7 Types of Fruit Trees You Can Grow in Your Living Room

Posted on

If you’re looking for an indoor plant that’s both decorative and edible, look to the world of fruit trees! While many grow to be enormous in the wild and are native to perpetually sunny conditions, there are a number of dwarf plants that will do just fine—and even fruit!—in a big pot in your living room. Proper care and conditions (and a reliable nursery for sourcing them!) are extra important if you want an indoor fruit tree to prosper, but with freshly grown produce is the goal (and no garden required), we have confidence in your drive. Here’s a primer on fruit trees that you can grow indoors.

1. Figs


If you want a fig tree that fruits, steer clear of the ever-popular decorative fiddleleaf—which won’t even consider it. Instead choose a small cultivar like Brown Turkey(also known as Negro Largo or Aubique Noire), which tolerates heavy pruning, is self-pollinating, and can thrive indoors. They’ll sprout pretty oblong leaves.

Planting & Care

The size of the pot you choose will factor into how large and productive your tree becomes (opt for a larger planter for more fruit, smaller if you need the fig tree to stay small). Water it about once a week, until it comes out of the drainage holes, and prune when it reaches the size you want.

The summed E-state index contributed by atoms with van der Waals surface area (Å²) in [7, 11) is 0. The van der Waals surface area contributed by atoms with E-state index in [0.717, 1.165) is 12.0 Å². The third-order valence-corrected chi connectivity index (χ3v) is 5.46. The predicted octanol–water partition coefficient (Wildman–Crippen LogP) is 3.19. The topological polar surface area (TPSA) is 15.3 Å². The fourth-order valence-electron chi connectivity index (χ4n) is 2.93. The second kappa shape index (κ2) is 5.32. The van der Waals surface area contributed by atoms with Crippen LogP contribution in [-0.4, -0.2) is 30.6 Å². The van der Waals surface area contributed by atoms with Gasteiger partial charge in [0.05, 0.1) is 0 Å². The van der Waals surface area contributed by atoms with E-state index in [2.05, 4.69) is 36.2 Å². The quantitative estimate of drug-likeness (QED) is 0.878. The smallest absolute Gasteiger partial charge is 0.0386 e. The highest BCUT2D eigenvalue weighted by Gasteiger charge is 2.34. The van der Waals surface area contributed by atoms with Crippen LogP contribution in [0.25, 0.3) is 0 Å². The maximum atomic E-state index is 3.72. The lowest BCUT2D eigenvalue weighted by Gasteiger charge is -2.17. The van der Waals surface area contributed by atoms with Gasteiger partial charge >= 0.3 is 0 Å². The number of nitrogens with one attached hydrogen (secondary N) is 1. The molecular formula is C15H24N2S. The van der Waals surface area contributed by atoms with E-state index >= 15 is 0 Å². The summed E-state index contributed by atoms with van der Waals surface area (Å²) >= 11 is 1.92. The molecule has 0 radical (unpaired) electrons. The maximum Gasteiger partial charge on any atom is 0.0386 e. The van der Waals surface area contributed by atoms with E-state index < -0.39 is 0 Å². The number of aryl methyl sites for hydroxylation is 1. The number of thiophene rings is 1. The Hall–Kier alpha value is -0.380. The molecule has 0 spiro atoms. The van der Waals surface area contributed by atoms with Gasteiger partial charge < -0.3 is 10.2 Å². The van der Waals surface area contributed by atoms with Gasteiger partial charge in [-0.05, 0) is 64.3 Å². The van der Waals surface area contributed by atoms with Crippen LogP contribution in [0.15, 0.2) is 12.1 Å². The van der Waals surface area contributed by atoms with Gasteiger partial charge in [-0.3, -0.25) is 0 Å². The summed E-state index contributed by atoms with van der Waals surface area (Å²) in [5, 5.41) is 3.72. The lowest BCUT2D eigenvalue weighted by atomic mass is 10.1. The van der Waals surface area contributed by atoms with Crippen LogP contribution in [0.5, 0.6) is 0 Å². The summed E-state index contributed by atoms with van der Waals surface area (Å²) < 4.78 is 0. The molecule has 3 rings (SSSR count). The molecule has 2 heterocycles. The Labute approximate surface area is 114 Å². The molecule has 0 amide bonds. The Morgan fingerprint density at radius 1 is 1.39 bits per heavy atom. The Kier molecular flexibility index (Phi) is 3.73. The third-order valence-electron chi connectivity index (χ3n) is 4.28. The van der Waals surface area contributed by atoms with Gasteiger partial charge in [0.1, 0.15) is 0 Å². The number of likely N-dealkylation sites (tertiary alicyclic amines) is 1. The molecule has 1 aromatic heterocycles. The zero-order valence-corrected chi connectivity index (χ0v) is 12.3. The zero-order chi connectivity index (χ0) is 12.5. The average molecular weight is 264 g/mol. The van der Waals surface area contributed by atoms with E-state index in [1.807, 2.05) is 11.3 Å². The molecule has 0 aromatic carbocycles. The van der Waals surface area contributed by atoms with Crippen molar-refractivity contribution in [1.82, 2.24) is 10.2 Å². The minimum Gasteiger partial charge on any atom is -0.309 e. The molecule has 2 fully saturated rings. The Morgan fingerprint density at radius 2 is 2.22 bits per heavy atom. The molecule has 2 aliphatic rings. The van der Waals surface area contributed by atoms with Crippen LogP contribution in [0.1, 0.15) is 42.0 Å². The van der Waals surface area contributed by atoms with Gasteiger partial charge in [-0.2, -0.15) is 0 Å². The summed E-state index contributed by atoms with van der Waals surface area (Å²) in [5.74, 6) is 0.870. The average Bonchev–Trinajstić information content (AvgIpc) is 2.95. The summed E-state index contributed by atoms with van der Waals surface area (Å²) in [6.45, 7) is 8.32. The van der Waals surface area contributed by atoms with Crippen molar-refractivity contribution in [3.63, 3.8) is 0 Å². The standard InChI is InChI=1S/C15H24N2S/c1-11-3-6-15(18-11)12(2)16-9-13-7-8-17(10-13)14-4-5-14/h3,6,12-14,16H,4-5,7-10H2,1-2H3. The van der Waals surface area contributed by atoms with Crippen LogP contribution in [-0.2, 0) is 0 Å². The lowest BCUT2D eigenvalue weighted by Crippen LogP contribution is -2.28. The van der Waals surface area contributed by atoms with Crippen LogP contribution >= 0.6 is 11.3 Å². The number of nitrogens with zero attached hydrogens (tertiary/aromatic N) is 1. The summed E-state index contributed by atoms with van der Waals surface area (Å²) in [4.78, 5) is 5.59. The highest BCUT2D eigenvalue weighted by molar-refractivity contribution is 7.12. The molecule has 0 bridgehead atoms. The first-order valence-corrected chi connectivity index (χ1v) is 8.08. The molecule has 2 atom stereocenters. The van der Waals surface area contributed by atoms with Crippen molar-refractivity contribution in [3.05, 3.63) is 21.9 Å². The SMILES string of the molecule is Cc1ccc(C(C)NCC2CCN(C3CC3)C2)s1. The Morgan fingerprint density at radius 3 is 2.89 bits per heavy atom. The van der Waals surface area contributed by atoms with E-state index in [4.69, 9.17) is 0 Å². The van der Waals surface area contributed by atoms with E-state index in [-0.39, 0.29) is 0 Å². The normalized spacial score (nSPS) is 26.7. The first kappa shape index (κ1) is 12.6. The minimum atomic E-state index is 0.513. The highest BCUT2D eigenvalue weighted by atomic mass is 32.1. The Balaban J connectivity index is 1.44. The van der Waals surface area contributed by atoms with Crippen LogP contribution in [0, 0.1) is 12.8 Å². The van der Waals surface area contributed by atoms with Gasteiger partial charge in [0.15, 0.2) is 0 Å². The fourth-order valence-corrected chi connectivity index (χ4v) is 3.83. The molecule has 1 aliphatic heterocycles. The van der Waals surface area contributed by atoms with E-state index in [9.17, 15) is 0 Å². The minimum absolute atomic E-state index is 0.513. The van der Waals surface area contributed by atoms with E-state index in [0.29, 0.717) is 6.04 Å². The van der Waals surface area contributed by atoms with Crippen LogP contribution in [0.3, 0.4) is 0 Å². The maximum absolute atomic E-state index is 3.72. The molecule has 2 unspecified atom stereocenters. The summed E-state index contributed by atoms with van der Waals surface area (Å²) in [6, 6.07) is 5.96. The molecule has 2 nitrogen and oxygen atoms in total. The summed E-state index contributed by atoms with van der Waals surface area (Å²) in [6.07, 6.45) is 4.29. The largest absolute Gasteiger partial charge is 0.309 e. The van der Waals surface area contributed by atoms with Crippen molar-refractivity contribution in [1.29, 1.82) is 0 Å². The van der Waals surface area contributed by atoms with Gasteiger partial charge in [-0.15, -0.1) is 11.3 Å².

While inedible fig trees do fine in indirect sunlight, edible cultivars will need to be positioned in bright light—right in line with a northern exposure would be ideal. They don’t like the cold at all, so keep away from drafty doors and windows.

2. Lemons & 3. Limes


If you want to grow lemons and limes inside, opt for a dwarf cultivar that self-pollinates—like Meyer Lemon (which doesn’t require as much heat to ripen the fruit) or Kaffir Lime; they’ll yield the quickest crop and the plant will stay a manageable size.

Planting & Care

The best soil for growing healthy citrus trees is slightly acidic and loam-based (meaning 2:2:1 sand to silt to clay). They also like lots of moisture in the air—up to 50% humidity, ideally!—but you can simulate that environment by spritzing them regularly with water from a spray bottle. Let the soil fully dry out before watering.


No surprise here: Citrus plants need a whole lot of sunlight—8 to 12 hours of it every day. Place your tree in the sunniest spot you have—better yet if it’s a room with double exposure (southern and eastern, say). And if you have any outdoor space, they’d appreciate a few months in the fresh air if you have a balmy summer.

Prev1 of 5Next

Leave a Reply

Your email address will not be published. Required fields are marked *